This guest blog was written by Dr. Timothy Ponce. Dr. Ponce holds a PhD in English and a Certificate in Teaching Technical Writing from the University of North Texas. In addition to serving as an Associate Professor of Instruction at the University of Texas Arlington (UTA), he also serves as both the Coordinator of Internships and Coordinator of Technical Writing and Professional Design in the Department of English.

Mathematicians. Statisticians. Topologists. Accompanying my wife at the Mathematical Association of America’s annual Math-Fest conference meant that I was a fish out of water. As someone with a PhD in English, the lectures were over my head, the poster sessions were indiscernible, and even the books at the vendor fair were unintelligible. I was a technical communicator in a sea of subject matter experts (SMEs).

But something special happened when we went to dinner with a group of my wife’s mathematically gifted friends. As we waited for our appetizers to arrive at the table, the topic of sci-fi movies and television shows came up. Spirited debates about the superiority of characters, franchises, and installments continued long after the dessert plates had been cleared away. And as we walked back to the conference hotel, I was struck with a silly yet novel concept: SMEs are people.

I know. I know. Of course, SMEs are people. But the truth is that as a technical communicator, I often think of them more like brains on a stick. That is, I see only the fruit of their talent and not the actual person sitting in front of me. This profound realization, which seemed like something out of Monty Python’s Life of Brian when he tells the crowd they are all individuals—well, except that one guy who says “I’m not”—has impacted not only the way I engage SMEs but also how I teach SME engagement in my technical communication program at the University of Texas Arlington. Specifically, I began integrating my SMEs into the course design framework I use and teach.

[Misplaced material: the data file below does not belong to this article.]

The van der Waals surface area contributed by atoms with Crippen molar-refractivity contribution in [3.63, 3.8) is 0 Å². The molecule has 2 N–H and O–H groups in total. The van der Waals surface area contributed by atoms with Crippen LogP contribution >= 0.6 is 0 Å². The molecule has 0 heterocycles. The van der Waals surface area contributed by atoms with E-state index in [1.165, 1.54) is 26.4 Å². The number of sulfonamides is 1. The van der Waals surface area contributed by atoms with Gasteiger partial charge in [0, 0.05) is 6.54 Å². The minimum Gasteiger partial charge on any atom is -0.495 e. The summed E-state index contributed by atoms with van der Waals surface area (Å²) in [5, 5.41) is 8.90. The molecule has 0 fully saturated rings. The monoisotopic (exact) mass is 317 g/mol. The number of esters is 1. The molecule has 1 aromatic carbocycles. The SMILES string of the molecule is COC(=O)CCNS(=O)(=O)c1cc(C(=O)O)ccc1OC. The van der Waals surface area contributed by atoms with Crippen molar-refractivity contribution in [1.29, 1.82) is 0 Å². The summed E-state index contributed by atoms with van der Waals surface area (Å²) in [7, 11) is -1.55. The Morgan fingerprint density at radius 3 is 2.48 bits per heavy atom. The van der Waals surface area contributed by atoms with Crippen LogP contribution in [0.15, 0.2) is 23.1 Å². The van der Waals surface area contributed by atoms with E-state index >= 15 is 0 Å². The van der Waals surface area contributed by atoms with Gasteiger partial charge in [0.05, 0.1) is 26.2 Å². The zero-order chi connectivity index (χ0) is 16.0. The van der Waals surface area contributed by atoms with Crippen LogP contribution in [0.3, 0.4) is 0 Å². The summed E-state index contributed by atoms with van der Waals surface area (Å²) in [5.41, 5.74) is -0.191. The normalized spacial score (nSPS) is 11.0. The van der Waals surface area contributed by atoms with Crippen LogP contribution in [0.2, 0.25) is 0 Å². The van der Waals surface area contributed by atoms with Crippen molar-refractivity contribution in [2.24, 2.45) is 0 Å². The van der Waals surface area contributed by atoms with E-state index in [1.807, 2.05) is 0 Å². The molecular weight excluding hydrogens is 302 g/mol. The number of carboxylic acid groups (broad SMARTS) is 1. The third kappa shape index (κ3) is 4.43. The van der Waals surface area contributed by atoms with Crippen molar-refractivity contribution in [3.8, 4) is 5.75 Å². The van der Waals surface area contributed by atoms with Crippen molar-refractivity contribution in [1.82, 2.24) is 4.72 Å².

SMEs and Design Thinking

Born from roots in Norway in the early 1970s and fleshed out a decade later as part of the Utopia Project, design thinking proposes a mindset of cooperative design based on empathy, with deliverables from a product of a partnership between a designer and user. Although its origins may have begun as a regional movement in Europe, design thinking has had worldwide influence through its five-component heuristic:

  • Empathize – an exchange based on active listening between designer and user that leads to the designer empathizing with the user.
  • Define – the co-creation of a definition of the challenges at hand by designer and user.
  • Ideate – a gathering of any possible solution to the challenges co-defined, including those from both designer and user.
  • Prototype – the assembling of the best tools or ideas from designer and user.
  • Test – a recursive process in which deliverables are used and redesigned to meet the shifting needs of the user.

Rather than a set of linear steps, the components of design thinking engender an attitude or mindset of an alliance, mutual respect, trust, and value between a designer and learners. In other words, design thinking posits users as integral partners in developing the most effective instructional design.